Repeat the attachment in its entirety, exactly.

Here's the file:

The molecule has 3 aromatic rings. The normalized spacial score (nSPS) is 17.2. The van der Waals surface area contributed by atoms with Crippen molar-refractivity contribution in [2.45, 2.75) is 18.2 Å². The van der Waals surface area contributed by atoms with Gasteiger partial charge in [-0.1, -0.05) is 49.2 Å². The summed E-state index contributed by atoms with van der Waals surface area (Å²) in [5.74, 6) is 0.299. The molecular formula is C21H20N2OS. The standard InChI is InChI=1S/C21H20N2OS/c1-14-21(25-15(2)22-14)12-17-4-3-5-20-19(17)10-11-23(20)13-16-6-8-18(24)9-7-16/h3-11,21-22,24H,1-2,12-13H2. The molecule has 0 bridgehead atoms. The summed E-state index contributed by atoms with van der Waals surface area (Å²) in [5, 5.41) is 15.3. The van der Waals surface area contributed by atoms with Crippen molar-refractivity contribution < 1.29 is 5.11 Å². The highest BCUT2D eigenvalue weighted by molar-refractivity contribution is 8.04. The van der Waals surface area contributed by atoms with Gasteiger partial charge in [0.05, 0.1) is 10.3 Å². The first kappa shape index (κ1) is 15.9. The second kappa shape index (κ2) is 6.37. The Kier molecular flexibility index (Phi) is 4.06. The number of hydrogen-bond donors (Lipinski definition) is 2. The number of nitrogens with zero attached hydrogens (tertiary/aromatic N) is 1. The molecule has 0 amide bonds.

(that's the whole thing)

The molecule has 3 aromatic rings. The normalized spacial score (nSPS) is 17.2. The van der Waals surface area contributed by atoms with Crippen molar-refractivity contribution in [2.45, 2.75) is 18.2 Å². The van der Waals surface area contributed by atoms with Gasteiger partial charge in [-0.1, -0.05) is 49.2 Å². The summed E-state index contributed by atoms with van der Waals surface area (Å²) in [5.74, 6) is 0.299. The molecular formula is C21H20N2OS. The standard InChI is InChI=1S/C21H20N2OS/c1-14-21(25-15(2)22-14)12-17-4-3-5-20-19(17)10-11-23(20)13-16-6-8-18(24)9-7-16/h3-11,21-22,24H,1-2,12-13H2. The molecule has 0 bridgehead atoms. The summed E-state index contributed by atoms with van der Waals surface area (Å²) in [5, 5.41) is 15.3. The van der Waals surface area contributed by atoms with Crippen molar-refractivity contribution < 1.29 is 5.11 Å². The highest BCUT2D eigenvalue weighted by molar-refractivity contribution is 8.04. The van der Waals surface area contributed by atoms with Gasteiger partial charge in [0.05, 0.1) is 10.3 Å². The first kappa shape index (κ1) is 15.9. The second kappa shape index (κ2) is 6.37. The Kier molecular flexibility index (Phi) is 4.06. The number of hydrogen-bond donors (Lipinski definition) is 2. The number of nitrogens with zero attached hydrogens (tertiary/aromatic N) is 1. The molecule has 0 amide bonds.